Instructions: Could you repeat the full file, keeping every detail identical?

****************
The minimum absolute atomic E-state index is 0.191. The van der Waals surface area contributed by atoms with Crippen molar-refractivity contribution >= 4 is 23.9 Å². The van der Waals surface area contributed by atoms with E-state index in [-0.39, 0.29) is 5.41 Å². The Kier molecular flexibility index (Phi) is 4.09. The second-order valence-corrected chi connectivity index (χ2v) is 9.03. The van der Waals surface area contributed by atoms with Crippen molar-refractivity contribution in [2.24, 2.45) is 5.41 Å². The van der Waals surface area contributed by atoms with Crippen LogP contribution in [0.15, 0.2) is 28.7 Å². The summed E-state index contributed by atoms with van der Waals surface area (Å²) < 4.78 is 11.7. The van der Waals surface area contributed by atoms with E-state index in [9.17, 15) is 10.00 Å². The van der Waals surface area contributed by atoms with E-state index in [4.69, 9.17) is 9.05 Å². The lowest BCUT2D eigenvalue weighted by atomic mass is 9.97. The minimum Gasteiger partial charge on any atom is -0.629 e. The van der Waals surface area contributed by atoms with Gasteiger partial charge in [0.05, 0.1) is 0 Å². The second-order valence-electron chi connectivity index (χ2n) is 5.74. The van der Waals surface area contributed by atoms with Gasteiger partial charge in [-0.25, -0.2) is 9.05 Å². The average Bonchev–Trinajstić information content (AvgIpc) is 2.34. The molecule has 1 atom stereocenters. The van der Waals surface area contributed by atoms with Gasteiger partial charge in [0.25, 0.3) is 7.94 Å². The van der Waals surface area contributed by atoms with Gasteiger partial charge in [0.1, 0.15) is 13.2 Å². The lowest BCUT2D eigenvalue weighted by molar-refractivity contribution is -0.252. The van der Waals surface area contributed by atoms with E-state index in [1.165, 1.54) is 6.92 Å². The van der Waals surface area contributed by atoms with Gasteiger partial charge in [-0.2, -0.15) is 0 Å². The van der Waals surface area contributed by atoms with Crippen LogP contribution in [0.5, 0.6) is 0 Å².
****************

The minimum absolute atomic E-state index is 0.191. The van der Waals surface area contributed by atoms with Crippen molar-refractivity contribution >= 4 is 23.9 Å². The van der Waals surface area contributed by atoms with E-state index in [-0.39, 0.29) is 5.41 Å². The Kier molecular flexibility index (Phi) is 4.09. The second-order valence-corrected chi connectivity index (χ2v) is 9.03. The van der Waals surface area contributed by atoms with Crippen molar-refractivity contribution in [2.24, 2.45) is 5.41 Å². The van der Waals surface area contributed by atoms with Crippen LogP contribution in [0.15, 0.2) is 28.7 Å². The summed E-state index contributed by atoms with van der Waals surface area (Å²) < 4.78 is 11.7. The van der Waals surface area contributed by atoms with E-state index in [9.17, 15) is 10.00 Å². The van der Waals surface area contributed by atoms with E-state index in [4.69, 9.17) is 9.05 Å². The lowest BCUT2D eigenvalue weighted by atomic mass is 9.97. The minimum Gasteiger partial charge on any atom is -0.629 e. The van der Waals surface area contributed by atoms with Gasteiger partial charge in [0.05, 0.1) is 0 Å². The second-order valence-electron chi connectivity index (χ2n) is 5.74. The van der Waals surface area contributed by atoms with Gasteiger partial charge in [-0.25, -0.2) is 9.05 Å². The average Bonchev–Trinajstić information content (AvgIpc) is 2.34. The molecule has 1 atom stereocenters. The van der Waals surface area contributed by atoms with Gasteiger partial charge in [0.25, 0.3) is 7.94 Å². The van der Waals surface area contributed by atoms with Gasteiger partial charge in [0.1, 0.15) is 13.2 Å². The lowest BCUT2D eigenvalue weighted by molar-refractivity contribution is -0.252. The van der Waals surface area contributed by atoms with E-state index in [1.165, 1.54) is 6.92 Å². The van der Waals surface area contributed by atoms with Gasteiger partial charge in [-0.2, -0.15) is 0 Å². The van der Waals surface area contributed by atoms with Crippen LogP contribution in [0.5, 0.6) is 0 Å².